# Thread: nth partial sums of series + telescoping series

1. ## nth partial sums of series + telescoping series

Alright, so I'm having some conceptual trouble. I'll go ahead and post the homework problems but these are the concept in practice. I don't need all of the homework worked. Just pick and choose and help me see what's going on here. I only need to figure out what the nth partial sum is and how to reliably find it.

Homework problems, prefer help on one or two of the latter 3 but the first 2 are easier if you don't have the time.

"Find a formula for the nth partial sum of each series and use it to find the series' sum if the series converges."

2+ 2/3 + 2/9 + 2/27 + .... 2/3^(n-1) + ...

(Answer: s_n=((2(1-(1/3)^n)) / (1-(1/3) and it converges at 3.)
and

1/(2*3) + 1/(3*4) + 1/(4*5) + ... 1/((n+1)(n+2))

(Answer is: s_n=1/2 - 1/(n+2) converges at 1/2)

Then part 2 where I got my butt kicked for not understanding partial sums, in the homework,

"Find a formula for the nth partial sum of the series and use it to determine if the series converges or diverges. If it converges, find the sum."

Note: I only need help finding s_n right now!

Summation from n = 1 to infinity of (1/n - 1/(n+1)
( Answer: s_n= 1 - 1/n+1, converges at 1 )

and

Summation from n=1 to infinity of ln((n+1)^(1/2)) - ln(n^(1/2))

( Answer: s_n= ln((n+1)^(1/2)), diverges )

and

Summation from n=1 to infinity of 4/((4n-3)(4n+1))

Thanks guys! Pick and choose! Once I get it nailed down on one, the others will come easily!

2. The series $\displaystyle 2 + \dfrac{2}{3} + \dfrac{2}{9} + ...$ is geometric.

I will demonstrate how to find the sum of the first $\displaystyle n$ terms of any geometric sequence where $\displaystyle a_0$ is the first term of the sequence and $\displaystyle r$ is the ratio of the sequence.

The sum of the first $\displaystyle n$ terms, $\displaystyle S_n$, is given by

$\displaystyle S_n = a_0 + a_0 r + a_0 r^2 + a_0 r^3 + ... a_0 r^n$ (1)

Multiply both sides of the equation by $\displaystyle r$.

$\displaystyle r S_n = a_0 r + a_0 r^2 + a_0 r^3 + a_0 r^4 + ... a_0 r^{n+1}$ (2)

Subtract equation 2 from equation 1.

$\displaystyle S_n - r S_n = a_0 - a_0 r^{n + 1} \iff S_n\left(1 - r\right) = a_0\left(1 - r^{n + 1}\right)$

Divide both sides of the equation by $\displaystyle 1 - r$.

$S_n = \dfrac{a_0 \left(1 - r^{n + 1}\right)}{1 - r}$

Now, it's a matter of recognizing geometric series and identifying $\displaystyle a_0$ and $\displaystyle r$. What is $\displaystyle a_0$ and $\displaystyle r$ for the geometric series $\displaystyle 2 + \dfrac{2}{3} + \dfrac{2}{9} + ...$?

3. you mean "converges to 3"

I think what you need to understand is what a partial sum is.
It is the sum of the first N terms.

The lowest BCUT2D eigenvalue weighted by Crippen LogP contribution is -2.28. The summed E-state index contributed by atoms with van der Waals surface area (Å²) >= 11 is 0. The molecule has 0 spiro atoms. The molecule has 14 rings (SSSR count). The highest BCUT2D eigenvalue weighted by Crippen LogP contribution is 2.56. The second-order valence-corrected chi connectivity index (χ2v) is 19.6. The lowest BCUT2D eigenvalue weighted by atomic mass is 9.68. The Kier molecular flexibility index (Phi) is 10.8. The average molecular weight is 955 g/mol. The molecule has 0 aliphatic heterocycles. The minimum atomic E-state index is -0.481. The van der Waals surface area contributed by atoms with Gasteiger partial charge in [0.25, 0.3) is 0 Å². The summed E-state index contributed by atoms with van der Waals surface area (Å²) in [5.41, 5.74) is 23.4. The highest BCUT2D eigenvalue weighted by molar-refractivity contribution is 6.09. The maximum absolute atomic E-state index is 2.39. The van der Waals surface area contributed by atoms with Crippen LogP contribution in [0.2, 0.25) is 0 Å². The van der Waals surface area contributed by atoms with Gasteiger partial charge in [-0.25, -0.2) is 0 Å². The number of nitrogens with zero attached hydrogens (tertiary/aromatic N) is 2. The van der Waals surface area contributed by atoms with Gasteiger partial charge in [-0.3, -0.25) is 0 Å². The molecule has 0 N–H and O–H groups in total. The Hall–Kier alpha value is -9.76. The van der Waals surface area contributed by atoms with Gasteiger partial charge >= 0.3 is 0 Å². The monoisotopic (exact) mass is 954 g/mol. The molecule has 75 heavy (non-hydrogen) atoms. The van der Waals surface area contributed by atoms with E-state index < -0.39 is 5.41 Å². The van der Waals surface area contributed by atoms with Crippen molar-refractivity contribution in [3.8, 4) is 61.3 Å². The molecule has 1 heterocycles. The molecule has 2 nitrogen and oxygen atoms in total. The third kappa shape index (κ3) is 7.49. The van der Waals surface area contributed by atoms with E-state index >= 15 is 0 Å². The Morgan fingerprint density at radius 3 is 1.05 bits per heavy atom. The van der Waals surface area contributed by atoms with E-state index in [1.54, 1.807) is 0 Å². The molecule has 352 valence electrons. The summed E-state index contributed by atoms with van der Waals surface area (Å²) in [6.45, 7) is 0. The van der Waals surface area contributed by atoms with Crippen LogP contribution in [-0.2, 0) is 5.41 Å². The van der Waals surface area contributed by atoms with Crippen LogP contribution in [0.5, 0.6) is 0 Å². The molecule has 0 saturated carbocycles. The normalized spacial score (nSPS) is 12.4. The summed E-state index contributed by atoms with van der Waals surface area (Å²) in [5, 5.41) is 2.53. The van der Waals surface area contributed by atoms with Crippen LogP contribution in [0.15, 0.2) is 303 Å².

$S_N=a_1+\cdots +a_N$

AND its LIMIT is the infinite sum

$\sum_{i=1}^{\infty}a_i=\lim_{N\to\infty}\sum_{i=1} ^{N}a_i =\lim_{N\to\infty}S_N$

4. The series $\displaystyle \sum\limits_{n = 1}^{\infty}\left(\dfrac{1}{n} - \dfrac{1}{n + 1}\right)$ is a telescoping series.

The sum of the first $\displaystyle N$ terms of a telescopic sequence, $\displaystyle S_N$, is given by

$\displaystyle S_N = \left(\dfrac{1}{1} - \dfrac{1}{1 + 1}\right) + \left(\dfrac{1}{2} - \dfrac{1}{2 + 1}\right) + \left(\dfrac{1}{3} - \dfrac{1}{3 + 1}\right) + \left(\dfrac{1}{4} - \dfrac{1}{4 + 1}\right) + ... + \left(\dfrac{1}{N} - \dfrac{1}{N + 1}\right)$

Simplify the right-hand side of the equation.

$\displaystyle S_N = \left(1 - \dfrac{1}{2}\right) + \left(\dfrac{1}{2} - \dfrac{1}{3}\right) + \left(\dfrac{1}{3} - \dfrac{1}{4}\right) + \left(\dfrac{1}{4} - \dfrac{1}{5}\right) + ... + \left(\dfrac{1}{N} - \dfrac{1}{N + 1}\right)$

Apply the associative property of addition to conveniently rearrange the terms.

$\displaystyle S_N = 1 + \left(-\dfrac{1}{2} + \dfrac{1}{2}\right) + \left(-\dfrac{1}{3} + \dfrac{1}{3}\right) + \left(-\dfrac{1}{4} + \dfrac{1}{4}\right) + ... + \left(-\dfrac{1}{N} + \dfrac{1}{N}\right) - \dfrac{1}{N + 1}$

All but the first and last terms cancel.

$\displaystyle S_N = 1 - \dfrac{1}{N + 1}$

A general telescopic series looks like $\displaystyle \sum\limits_{n = 1}^{\infty} \left(a_n - a_{n + 1}\right)$. The sum of the first $\displaystyle N$ terms of a telescopic series, $\displaystyle S_N$, is given by

$\displaystyle S_N = a_1 - a_{N + 1}$

In words, the sum of the first $\displaystyle N$ terms of a telescopic sequence is the sum of the first term and the $\displaystyle (N + 1)$th term (because all the terms in between cancel).

Like before, it's now a matter of recognizing telescopic series and identifying $\displaystyle a_1$ and $\displaystyle a_{N + 1}$.

The remaining series are telescopic - algebraic manipulation helps to recognize them as much. Don't hesitate to ask any more questions. However, I suggest reviewing the section on series in your textbook as all of your problems could have been solved with knowledge of common series formulas.

5. Didn't see your post, Andrew, I'd left it up overnight! Will double reply soon.

Original post:
Oops @ the geometric series. We were not shown that s_n nor did he work a problem like this. He pretty much dropped summation n to infinity of a * r^n-1 = a/1-r if |r|<1 and moved on.

So what is the quick and dirty way to always find the nth partial sum so that I can take the limit to see where a series converges? Both when given a set of numbers and when given an actual series?

It's likely he's going to quiz tonight regardless of how many people in the class are baffled, so I need to get this patched up and figured out.

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### 4/(4n-3) (4n 1) using telescoping series

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